On May 22, 2013, Dr. Rabin also submitted a post-hearing Mental RFC Questionnaire. (Tr. 1275-78.) In the Mental RFC Questionnaire, Dr. Rabin identified Plaintiff’s signs and symptoms of anhedonia or pervasive loss of interest in almost all activities, decreased energy, generalized persistent anxiety, somatization unexplained by organic disturbance, mood disturbance, difficulty thinking or concentrating, memory impairment, and psychological or behavioral abnormalities associated with a dysfunction of the brain with a specific organic factor judged to be etiologically related to the abnormal mental state and loss of previously acquired functional abilities. (Tr. 1275-76.) Dr. Rabin also opined that Plaintiff would have noticeable difficulty (meaning that she would be unable to perform a designated task or function more than 20% of the workday or workweek) performing work-related activities, involving understanding and remembering detailed instructions, carrying out detailed instructions, and traveling to unfamiliar places or using public transportation. (Tr. 1276-77.)

         Dr. Rabin also concluded that Plaintiff would have noticeable difficulty (from 11% to 20% of the workday or workweek) with the following: remembering work-like procedures; maintaining regular attendance; performing at a consistent pace without an unreasonable number and length of rest [periods]; responding appropriately to changes in a routine work setting; dealing with normal work stress; and dealing with stress of semi-skilled and skilled work. (Id.) He also determined that Plaintiff would have noticeable difficulty (up to 10% of the workday or workweek) performing the following: understanding and remembering very short and simple instructions; carrying out very short and simple instructions; completing a normal workday and workweek without interruptions from psychologically based symptoms; accepting instructions and responding appropriately to criticism from supervisors; getting along with co-workers or peers without unduly distracting them or exhibiting behavioral extremes; interacting appropriately with the general public; and maintaining socially appropriate behavior. (Id.) Dr. Rabin concluded that Plaintiff’s impairments were expected to last at least 12 months and that Plaintiff was not a malingerer. (Tr. 1277.)

         2. Dr. Baptiste-Boles

         On March 18, 2013, Dr. Raena Baptiste-Boles conducted a psychological examination of Plaintiff. (Tr. 1250-54 (Psychological Evaluation); Tr. 1255-57 (Medical Source Statement of Ability to do Work-Related Activities (Mental)).) Dr. Baptiste-Boles noted as follows:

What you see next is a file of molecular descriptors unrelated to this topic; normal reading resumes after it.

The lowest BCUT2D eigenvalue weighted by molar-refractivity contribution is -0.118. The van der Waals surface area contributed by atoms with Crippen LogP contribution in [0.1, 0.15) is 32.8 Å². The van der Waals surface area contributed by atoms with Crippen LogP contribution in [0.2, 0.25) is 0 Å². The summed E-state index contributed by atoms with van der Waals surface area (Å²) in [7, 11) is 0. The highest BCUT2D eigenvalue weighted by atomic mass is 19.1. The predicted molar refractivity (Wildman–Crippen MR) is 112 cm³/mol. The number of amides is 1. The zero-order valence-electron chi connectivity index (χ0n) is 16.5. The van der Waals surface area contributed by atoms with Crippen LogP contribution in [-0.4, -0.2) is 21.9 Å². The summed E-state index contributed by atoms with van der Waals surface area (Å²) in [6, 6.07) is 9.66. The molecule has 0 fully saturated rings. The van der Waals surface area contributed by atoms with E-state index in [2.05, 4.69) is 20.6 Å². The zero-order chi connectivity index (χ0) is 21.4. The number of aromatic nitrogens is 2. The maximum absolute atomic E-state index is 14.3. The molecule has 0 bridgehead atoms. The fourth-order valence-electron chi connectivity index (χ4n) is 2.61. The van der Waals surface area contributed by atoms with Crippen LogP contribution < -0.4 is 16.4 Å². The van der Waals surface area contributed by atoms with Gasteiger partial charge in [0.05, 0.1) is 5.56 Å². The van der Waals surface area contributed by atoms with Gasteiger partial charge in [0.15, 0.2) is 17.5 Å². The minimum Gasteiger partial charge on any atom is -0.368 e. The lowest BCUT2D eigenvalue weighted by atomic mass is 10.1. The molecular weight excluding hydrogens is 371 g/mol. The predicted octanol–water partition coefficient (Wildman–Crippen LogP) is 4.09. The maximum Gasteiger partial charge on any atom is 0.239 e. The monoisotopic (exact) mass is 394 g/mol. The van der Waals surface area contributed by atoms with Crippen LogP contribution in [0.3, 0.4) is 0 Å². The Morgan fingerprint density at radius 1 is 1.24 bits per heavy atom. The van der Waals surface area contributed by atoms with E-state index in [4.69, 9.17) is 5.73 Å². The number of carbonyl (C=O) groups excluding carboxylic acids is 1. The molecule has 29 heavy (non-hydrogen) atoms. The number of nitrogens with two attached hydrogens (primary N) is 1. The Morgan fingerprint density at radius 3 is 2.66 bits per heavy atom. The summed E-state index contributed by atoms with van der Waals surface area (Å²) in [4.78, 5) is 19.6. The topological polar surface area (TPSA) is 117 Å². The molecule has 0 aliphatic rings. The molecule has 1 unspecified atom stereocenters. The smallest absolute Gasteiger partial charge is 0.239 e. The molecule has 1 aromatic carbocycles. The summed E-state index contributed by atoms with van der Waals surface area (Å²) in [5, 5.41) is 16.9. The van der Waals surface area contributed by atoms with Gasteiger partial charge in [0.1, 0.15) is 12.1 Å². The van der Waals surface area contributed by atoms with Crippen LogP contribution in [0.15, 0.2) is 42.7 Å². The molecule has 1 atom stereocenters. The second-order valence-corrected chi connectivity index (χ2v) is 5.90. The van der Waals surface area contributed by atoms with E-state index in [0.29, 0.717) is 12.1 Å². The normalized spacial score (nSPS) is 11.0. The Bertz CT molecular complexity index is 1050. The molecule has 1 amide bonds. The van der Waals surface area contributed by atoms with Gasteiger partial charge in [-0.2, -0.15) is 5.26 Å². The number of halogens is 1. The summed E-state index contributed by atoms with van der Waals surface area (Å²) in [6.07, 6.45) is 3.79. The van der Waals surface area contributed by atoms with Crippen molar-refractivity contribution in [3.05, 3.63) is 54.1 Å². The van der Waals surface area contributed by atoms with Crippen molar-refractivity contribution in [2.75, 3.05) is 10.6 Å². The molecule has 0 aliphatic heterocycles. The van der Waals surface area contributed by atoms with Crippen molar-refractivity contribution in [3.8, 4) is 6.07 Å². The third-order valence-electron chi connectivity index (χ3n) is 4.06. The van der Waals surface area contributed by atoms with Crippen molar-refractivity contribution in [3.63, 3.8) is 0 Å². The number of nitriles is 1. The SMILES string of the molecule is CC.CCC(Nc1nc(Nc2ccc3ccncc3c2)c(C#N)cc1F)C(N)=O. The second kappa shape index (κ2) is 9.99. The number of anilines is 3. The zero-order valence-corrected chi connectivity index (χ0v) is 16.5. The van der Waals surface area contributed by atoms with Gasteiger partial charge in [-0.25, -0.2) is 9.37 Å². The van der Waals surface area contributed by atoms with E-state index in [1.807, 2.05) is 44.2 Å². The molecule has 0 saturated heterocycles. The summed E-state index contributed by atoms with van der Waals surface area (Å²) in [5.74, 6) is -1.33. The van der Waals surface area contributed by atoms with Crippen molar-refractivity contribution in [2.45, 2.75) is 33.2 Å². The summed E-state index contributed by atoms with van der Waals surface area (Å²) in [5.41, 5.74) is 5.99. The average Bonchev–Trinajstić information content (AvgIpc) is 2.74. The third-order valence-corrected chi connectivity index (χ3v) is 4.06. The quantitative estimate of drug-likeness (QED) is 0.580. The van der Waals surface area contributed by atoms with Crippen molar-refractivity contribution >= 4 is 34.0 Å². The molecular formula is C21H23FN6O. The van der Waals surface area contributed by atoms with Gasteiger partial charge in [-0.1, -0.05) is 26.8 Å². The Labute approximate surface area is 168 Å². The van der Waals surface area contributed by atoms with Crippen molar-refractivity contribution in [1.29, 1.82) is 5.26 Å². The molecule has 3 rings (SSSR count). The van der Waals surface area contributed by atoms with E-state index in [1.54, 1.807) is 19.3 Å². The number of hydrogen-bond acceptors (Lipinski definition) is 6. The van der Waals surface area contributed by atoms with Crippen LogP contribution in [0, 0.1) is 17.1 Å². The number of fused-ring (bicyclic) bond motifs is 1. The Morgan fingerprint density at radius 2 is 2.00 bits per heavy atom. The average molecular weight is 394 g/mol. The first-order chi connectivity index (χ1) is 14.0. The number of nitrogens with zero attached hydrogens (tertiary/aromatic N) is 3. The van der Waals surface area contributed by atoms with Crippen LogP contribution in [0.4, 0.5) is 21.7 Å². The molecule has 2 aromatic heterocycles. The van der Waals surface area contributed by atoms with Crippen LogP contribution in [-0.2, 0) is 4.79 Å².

[Plaintiff] reported current mental health conditions being remarkable for depression and anxiety. The following symptoms of depression were endorsed: crying spells, insomnia, worthlessness, feeling of loss (e.g.[, ] son in prison, mother’s death, and dad’s death), and irritability. She stated that symptoms worsened after falling in a store in 2008. Onset was reported 6 years ago.
. . .
Current mood was reported as “sad” and affect appeared consistent with mood. She reported that the present conditions [were] impacted by medical condition and economic difficulties. . . .
. . .
The current level of mental health symptoms would be best characterized as moderate.
. . .

(Tr. 1251.)

         Dr. Baptiste-Boles then conducted a Mental Status Evaluation and noted, inter alia, that Plaintiff “demonstrated adequate attention and concentration as she was able to attend to the evaluator’s questions throughout the interview without distraction and was able to complete tasks of alphabetic and numeric reiteration without errors.” (Tr. 1252.) Dr. Baptiste-Boles further noted that:

[Plaintiff’s] flexibility appeared adequate as she was able to spell the word “world” backwards and complete simple tasks of serial calculations without errors. [Plaintiff] did not display any significant difficulties in processing speed. Receptive language appeared to be adequate as she was able to complete all verbal commands presented without errors and expressive language appeared to be adequate as she was able to complete all written tasks presented without errors. Immediate memory appeared to be mildly impaired as she was able to recall 2 of 3 words immediately after presentation and recent memory appeared to be mildly impaired as she was able to recall 2 of the 3 words presented after a short delay. Remote memory appeared to be adequate as she was ...